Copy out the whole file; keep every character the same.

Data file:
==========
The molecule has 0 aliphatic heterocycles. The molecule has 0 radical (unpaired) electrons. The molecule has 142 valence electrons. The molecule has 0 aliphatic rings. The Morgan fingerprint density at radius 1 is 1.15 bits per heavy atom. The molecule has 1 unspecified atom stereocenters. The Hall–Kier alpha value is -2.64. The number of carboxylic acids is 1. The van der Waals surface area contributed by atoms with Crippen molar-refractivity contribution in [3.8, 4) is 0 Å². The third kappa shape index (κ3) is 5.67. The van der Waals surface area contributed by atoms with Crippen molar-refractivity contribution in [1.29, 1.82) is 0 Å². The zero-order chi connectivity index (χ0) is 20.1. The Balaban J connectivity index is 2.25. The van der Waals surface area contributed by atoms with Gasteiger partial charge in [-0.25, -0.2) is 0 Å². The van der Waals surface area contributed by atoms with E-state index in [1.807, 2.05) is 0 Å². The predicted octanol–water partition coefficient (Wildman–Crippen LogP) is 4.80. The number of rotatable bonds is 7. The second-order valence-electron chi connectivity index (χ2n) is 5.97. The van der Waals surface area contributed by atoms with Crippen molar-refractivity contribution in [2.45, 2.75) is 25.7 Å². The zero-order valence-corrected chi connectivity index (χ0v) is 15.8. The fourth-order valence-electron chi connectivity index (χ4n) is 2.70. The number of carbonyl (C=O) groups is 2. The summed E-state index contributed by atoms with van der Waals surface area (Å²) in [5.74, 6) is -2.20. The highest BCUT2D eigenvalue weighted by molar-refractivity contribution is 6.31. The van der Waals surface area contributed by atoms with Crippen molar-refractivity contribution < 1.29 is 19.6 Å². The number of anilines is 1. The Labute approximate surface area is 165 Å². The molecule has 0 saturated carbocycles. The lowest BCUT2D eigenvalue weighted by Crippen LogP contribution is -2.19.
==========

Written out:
The molecule has 0 aliphatic heterocycles. The molecule has 0 radical (unpaired) electrons. The molecule has 142 valence electrons. The molecule has 0 aliphatic rings. The Morgan fingerprint density at radius 1 is 1.15 bits per heavy atom. The molecule has 1 unspecified atom stereocenters. The Hall–Kier alpha value is -2.64. The number of carboxylic acids is 1. The van der Waals surface area contributed by atoms with Crippen molar-refractivity contribution in [3.8, 4) is 0 Å². The third kappa shape index (κ3) is 5.67. The van der Waals surface area contributed by atoms with Crippen molar-refractivity contribution in [1.29, 1.82) is 0 Å². The zero-order chi connectivity index (χ0) is 20.1. The Balaban J connectivity index is 2.25. The van der Waals surface area contributed by atoms with Gasteiger partial charge in [-0.25, -0.2) is 0 Å². The van der Waals surface area contributed by atoms with E-state index in [1.807, 2.05) is 0 Å². The predicted octanol–water partition coefficient (Wildman–Crippen LogP) is 4.80. The number of rotatable bonds is 7. The second-order valence-electron chi connectivity index (χ2n) is 5.97. The van der Waals surface area contributed by atoms with Crippen molar-refractivity contribution in [2.45, 2.75) is 25.7 Å². The zero-order valence-corrected chi connectivity index (χ0v) is 15.8. The fourth-order valence-electron chi connectivity index (χ4n) is 2.70. The number of carbonyl (C=O) groups is 2. The summed E-state index contributed by atoms with van der Waals surface area (Å²) in [5.74, 6) is -2.20. The highest BCUT2D eigenvalue weighted by molar-refractivity contribution is 6.31. The van der Waals surface area contributed by atoms with Crippen molar-refractivity contribution < 1.29 is 19.6 Å². The number of anilines is 1. The Labute approximate surface area is 165 Å². The molecule has 0 saturated carbocycles. The lowest BCUT2D eigenvalue weighted by Crippen LogP contribution is -2.19.